235. “Pennies from Heaven,” Louis Prima. Songwriters: Arthur Johnston, Johnny Burke; Did Not Chart; 1957. “Pennies from Heaven” was first recorded as a pop ballad by Bing Crosby in 1936, who took his slow paced version to #1 on the pop charts. Frank Sinatra gave “Pennies” a more hip, big band jazz version in 1956, but it was Louis Prima who wins the penny prize by slathering the tune in his special shooby-dooby, zombalomba zompolot Italian funk. Prima biographer Gary Bouchard wrapping up the raison d’être issue, “For Louis, like his hero Louis Armstrong, music was simply a means of conveying a joyful spirit, of interpreting a comic soul.”

234. “I’m Working on a Building,” B.B. King. Songwriter: Traditional; Did Not Chart; 1959. According to Wikipedia, “I’m Working on a Building” is a “negro spiritual of indeterminate origin.” The Carter Family first recorded the song in 1934, sounding as excited as I am when persuaded to purchase feminine hygiene products. B.B. King reportedly learned the song as a young street musician and included his version of his 1959 “B.B. King Sings Spirituals” album. Listen to these two versions and you’ll know why people have a better time at the Church of God in Christ service than in a white Pentecostal denomination.

233. “Long Gone Lonesome Blues,” Hank Williams. Songwriter: Hank Williams; #1 country; 1950. Writing his own tune to replicate the success of “Lovesick Blues,” Hank Williams takes a comedic look at depression on “Long Gone Lonesome Blues.” His falsetto voice and syllable extending vocals are pure farce while the lyrics contemplate suicide. This was Hank’s second #1 single and a cover of “Long Gone Lonesome Blues” was the first hit for Hank Williams, Jr. in 1964. Still, “Long Gone Lonesome Blues” was more entertainingly covered by Hollis Champion, who also performed as Elmer Fudpucker and, on this number, sounded like the Violent Femmes imitating Jerry Lee Lewis.

232. “Mess Around,” Ray Charles. Songwriter: Ahmet Ertegun; #3 R&B; 1953. Ahmet Ertegun went back to the 1920s as inspiration to write “Mess Around” – the music was based upon “Cow Cow Blues,” released in 1928 by Charles Davenport and the lyrics were inspired by Clarence “Pinetop” Smith’s “Pinetop’s Boogie Woogie.” Ertegun, “When I wrote ‘Mess Around,’ I based it on a riff by Cow Cow Davenport and I asked Ray if he knew Cow Cow Davenport. He said he’d never heard of it, but when I started to play it, he said, ‘Yeah, I know that,’ and he started to play it. He had an incredible memory.” This piano pounding R&B number was Brother Ray’s first major hit on Atlantic Records and his vocals are some of the most uninhibited of his career.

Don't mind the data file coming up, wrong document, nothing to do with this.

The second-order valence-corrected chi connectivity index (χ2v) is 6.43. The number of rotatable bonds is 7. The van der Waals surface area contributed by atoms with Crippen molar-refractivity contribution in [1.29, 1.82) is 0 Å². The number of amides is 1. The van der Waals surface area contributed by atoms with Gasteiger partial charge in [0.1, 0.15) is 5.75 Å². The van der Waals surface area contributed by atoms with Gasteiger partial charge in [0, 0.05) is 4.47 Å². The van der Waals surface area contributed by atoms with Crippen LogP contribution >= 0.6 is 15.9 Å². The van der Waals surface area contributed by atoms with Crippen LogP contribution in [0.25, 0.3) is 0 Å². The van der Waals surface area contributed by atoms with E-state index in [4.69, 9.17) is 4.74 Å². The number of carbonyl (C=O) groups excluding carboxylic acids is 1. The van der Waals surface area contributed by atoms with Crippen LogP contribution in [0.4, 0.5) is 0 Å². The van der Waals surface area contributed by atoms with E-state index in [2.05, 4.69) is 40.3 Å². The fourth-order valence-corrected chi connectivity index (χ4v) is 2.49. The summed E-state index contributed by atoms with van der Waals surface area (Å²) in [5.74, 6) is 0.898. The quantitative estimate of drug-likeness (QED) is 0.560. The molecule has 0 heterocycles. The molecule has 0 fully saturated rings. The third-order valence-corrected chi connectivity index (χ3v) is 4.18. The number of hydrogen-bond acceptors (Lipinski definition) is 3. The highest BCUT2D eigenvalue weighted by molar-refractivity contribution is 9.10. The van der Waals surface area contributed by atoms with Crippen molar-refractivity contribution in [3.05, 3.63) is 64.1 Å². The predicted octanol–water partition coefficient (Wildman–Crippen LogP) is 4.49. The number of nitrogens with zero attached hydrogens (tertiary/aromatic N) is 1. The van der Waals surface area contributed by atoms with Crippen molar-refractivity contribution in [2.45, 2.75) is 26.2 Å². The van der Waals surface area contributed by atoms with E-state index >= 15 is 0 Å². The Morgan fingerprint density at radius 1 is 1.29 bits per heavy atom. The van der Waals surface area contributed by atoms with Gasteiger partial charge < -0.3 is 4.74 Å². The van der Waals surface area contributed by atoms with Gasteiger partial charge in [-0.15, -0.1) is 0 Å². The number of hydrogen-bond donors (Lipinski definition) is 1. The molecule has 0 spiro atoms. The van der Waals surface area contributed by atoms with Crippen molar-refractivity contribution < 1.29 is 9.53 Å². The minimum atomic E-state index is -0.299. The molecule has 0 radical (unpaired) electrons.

231. “Get a Job,” The Silhouettes. Songwriters: Earl Beal, Raymond Edwards, Richard Lewis, William Horton; #1 pop/#1 R&B; 1959. The Silhouettes were a Philadelphia gospel group turned pop act who weren’t taking unemployment too seriously on the yip yip yip yip yip yip yip yip mum mum mum mum mum mum sha na na doo wop classic “Get a Job.” Richard Lewis of The Silhouettes describing his generational gap inspiration, “When I was in the service in the early 1950s and didn’t come home and go to work my mother said ‘Get A Job’ and basically that’s where the song came from.” The revival doo wop act Sha Na Na took their name from this song and it inspired “Got a Job,” an answer song by the Miracles. Although only one hit wonders, The Silhouettes stayed focused on the financial side of the equation, reclaiming their copyrights in 1988. Lewis, on somebody else’s job, “Back then, you had a record company executive who usually was your manager, handled your business, and had a vested interest in ripping you off.”

Tags: ,

Leave a Reply

Your email address will not be published. Required fields are marked *